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Nationwide Mutual Fire Insurance Co. v. Lempp

United States District Court, W.D. Arkansas, Harrison Division

July 15, 2019



         Now pending before the Court are a Motion for Summary Judgment (Doc. 30) and Brief in Support (Doc. 31) filed by Plaintiff Nationwide Mutual Fire Insurance Company ("Nationwide"). The case is a declaratory judgment action in which Nationwide contends that it owed no duty to defend or indemnify its insureds, Defendants Rick and Michaeline Lempp, or the Lempps' rental property manager, separate Defendant Gatorsonholiday, LLC ("Gators"), in connection with an underlying lawsuit proceeding in the Circuit Court of Carroll County, Arkansas, filed by separate Defendant Mason Michaelis. The Lempps owned a townhome on Holiday Island, Arkansas, which they rented to Michaelis and his family to use for a family vacation in the summer of 2015. During the rental period, Michaelis allegedly fell through some rotted boards on a deck outside the home and sustained injuries. On July 25, 2018, he sued the Lempps, Gators, and others in state court for negligence. See Doc. 1-1 (Carroll County complaint). In response, the Lempps and Gators demanded that Nationwide mount a defense to the state court action on their behalf and fully indemnify them pursuant to a tenant policy of insurance that the Lempps had purchased from Nationwide on August 27, 2014 (Doc. 1-2). Nationwide filed its declaratory judgment action in this Court on September 28, 2018, asserting that the policy at issue excludes coverage for all Defendants.

         On June 11, 2019, Nationwide filed its motion for summary judgment, arguing that the tenant policy contained a Business Pursuits Exclusion that precluded coverage for injuries arising out of the business or rental use of the property. In addition, because the property at issue was not the actual residence of the Lempps, but instead was merely being used as a rental property, it did not qualify as an "insured location" within the meaning of the policy. Nationwide alternatively maintains that the Biological Deterioration or Damage Exclusion precluded coverage for any injury arising out of such deterioration, including "damage or decomposition, breakdown, and/or decay of man-made... material due to the presence of... wet or dry rot and any byproducts or these organisms, however produced." (Doc. 1-2 at 30).[1] Finally, it is Nationwide's position that the Contractual Liability Exclusion precluded any coverage for Gators arising out of any oral or written contract Gators might have had with the Lempps.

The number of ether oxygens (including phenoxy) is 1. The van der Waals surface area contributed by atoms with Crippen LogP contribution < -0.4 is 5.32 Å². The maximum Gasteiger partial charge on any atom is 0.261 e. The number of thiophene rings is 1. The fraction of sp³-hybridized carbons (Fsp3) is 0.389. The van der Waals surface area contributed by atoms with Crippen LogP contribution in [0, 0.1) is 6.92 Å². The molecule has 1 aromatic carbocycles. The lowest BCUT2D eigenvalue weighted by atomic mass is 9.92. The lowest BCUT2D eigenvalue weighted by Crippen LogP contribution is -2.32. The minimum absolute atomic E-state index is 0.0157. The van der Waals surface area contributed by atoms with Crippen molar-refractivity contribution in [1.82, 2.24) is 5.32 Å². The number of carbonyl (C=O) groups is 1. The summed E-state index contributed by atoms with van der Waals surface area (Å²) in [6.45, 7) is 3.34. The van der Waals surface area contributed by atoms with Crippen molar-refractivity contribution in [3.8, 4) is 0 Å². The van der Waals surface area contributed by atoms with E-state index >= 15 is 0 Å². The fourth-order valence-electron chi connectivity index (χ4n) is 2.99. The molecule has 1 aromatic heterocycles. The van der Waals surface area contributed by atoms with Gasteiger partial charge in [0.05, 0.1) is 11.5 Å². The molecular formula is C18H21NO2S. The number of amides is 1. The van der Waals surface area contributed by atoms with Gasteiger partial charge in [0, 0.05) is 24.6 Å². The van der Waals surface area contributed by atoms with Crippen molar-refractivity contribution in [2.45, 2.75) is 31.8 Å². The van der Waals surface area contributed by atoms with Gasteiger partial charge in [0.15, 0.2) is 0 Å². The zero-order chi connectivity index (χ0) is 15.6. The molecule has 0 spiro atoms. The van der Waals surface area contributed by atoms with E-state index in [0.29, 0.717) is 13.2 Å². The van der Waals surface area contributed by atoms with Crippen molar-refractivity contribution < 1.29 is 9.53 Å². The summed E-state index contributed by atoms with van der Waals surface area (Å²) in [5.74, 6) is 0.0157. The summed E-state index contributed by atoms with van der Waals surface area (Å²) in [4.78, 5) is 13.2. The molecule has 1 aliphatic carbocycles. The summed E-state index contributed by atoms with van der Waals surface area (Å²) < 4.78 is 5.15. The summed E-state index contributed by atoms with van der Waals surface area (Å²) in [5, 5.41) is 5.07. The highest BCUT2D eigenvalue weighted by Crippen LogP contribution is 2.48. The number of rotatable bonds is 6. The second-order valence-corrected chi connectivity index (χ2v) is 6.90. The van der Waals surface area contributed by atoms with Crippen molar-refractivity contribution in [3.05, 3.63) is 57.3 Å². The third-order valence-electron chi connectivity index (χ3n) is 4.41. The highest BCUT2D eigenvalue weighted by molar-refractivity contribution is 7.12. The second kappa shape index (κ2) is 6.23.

On July 2, 2019, the Lempps filed a joint response to the motion for summary judgment, stating that they "do not contest the motion and concede that Nationwide is entitled to the declaratory relief sought." (Doc. 35 at 1). Separate Defendants Gators and Michael is never responded to the motion.

         "[T]he plain language of Rule 56(c) mandates the entry of summary judgment, after adequate time for discovery and upon motion, against a party who fails to make a showing sufficient to establish the existence of an element essential to that party's case, and on which that party will bear the burden of proof at trial." Celotex Corp. v. Catrett, 477 U.S. 317, 322 (1986). Subpart (a) to Rule 56 provides that summary judgment should be granted "if the movant shows that there is no genuine dispute as to any material fact and the movant is entitled to judgment as a matter of law." In considering a motion for summary judgment, the Court must review the facts in the light most favorable to the opposing party and give that party the benefit of any inferences that logically can be drawn from those facts. Canada v. Union Bee. Co., 135 F.3d 1211, 1212-13 (8th Cir. 1998). However, if a party fails to respond to a motion for summary judgment, the reviewing court is still obligated to address the merits of the motion and may not rule automatically in the movant's favor. Soliman v. Johanns, 412 F.3d 920, 922 (8th Cir. 2005), cert, denied, 549 U.S. 865 (2006); United States v. One Parcel of Real Prop., 27 F.3d 327, 329 n. 1 (8th Cir. 1994); Canada, 135 F.3d at 1213 ("When a motion would be dispositive of the merits of the cause if granted, courts should normally not treat a failure to respond to the motion as conclusive.").

         Having reviewed Nationwide's motion, brief, and the underlying insurance policy, the Court finds that summary judgment is appropriate in this case. The Lempps, who are the policyholders here, concede that Nationwide is entitled to a declaratory judgment. In addition, the Court makes a finding that the various policy exclusions cited to by Nationwide in its brief preclude coverage for the Lempps, Gators, and Michaelis under the policy.

         IT IS THEREFORE ORDERED that Plaintiff Nationwide Mutual Fire Insurance Company's Motion for Summary Judgment (Doc. 30) is GRANTED, and the Court DECLARES that Nationwide owes no coverage or defense obligations to any of the Defendants named herein in connection with Carroll County Circuit Court case number 08 WCV-18-73, styled Mason Michaelis v. Wedgewood Place Townhouse Association, Inc., et al. A separate judgment will enter accordingly, and this case is CLOSED.




[1] The state court complaint asserts that Michaelis sustained injuries due to "deck boards" that were "rotten and unsafe." (Doc. 1-1 at ...

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